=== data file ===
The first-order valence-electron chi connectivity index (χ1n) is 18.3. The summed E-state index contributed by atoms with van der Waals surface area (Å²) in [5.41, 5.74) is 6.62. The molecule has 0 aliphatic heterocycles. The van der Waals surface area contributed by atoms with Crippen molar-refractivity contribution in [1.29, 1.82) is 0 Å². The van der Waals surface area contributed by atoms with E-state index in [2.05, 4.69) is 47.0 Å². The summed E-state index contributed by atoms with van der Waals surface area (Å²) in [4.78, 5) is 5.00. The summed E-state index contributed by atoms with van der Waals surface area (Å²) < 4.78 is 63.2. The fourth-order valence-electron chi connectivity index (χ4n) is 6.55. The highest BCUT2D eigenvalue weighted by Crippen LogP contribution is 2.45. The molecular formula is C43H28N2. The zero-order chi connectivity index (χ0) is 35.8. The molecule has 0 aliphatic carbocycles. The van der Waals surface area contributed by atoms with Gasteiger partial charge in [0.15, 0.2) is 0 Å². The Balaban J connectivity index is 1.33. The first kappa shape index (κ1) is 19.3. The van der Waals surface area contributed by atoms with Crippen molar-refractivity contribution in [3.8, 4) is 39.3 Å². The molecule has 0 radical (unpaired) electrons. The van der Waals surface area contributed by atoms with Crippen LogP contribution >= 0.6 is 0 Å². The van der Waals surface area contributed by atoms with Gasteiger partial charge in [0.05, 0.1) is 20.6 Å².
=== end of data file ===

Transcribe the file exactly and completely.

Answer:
The first-order valence-electron chi connectivity index (χ1n) is 18.3. The summed E-state index contributed by atoms with van der Waals surface area (Å²) in [5.41, 5.74) is 6.62. The molecule has 0 aliphatic heterocycles. The van der Waals surface area contributed by atoms with Crippen molar-refractivity contribution in [1.29, 1.82) is 0 Å². The van der Waals surface area contributed by atoms with E-state index in [2.05, 4.69) is 47.0 Å². The summed E-state index contributed by atoms with van der Waals surface area (Å²) in [4.78, 5) is 5.00. The summed E-state index contributed by atoms with van der Waals surface area (Å²) < 4.78 is 63.2. The fourth-order valence-electron chi connectivity index (χ4n) is 6.55. The highest BCUT2D eigenvalue weighted by Crippen LogP contribution is 2.45. The molecular formula is C43H28N2. The zero-order chi connectivity index (χ0) is 35.8. The molecule has 0 aliphatic carbocycles. The van der Waals surface area contributed by atoms with Gasteiger partial charge in [0.15, 0.2) is 0 Å². The Balaban J connectivity index is 1.33. The first kappa shape index (κ1) is 19.3. The van der Waals surface area contributed by atoms with Crippen molar-refractivity contribution in [3.8, 4) is 39.3 Å². The molecule has 0 radical (unpaired) electrons. The van der Waals surface area contributed by atoms with Crippen LogP contribution >= 0.6 is 0 Å². The van der Waals surface area contributed by atoms with Gasteiger partial charge in [0.05, 0.1) is 20.6 Å².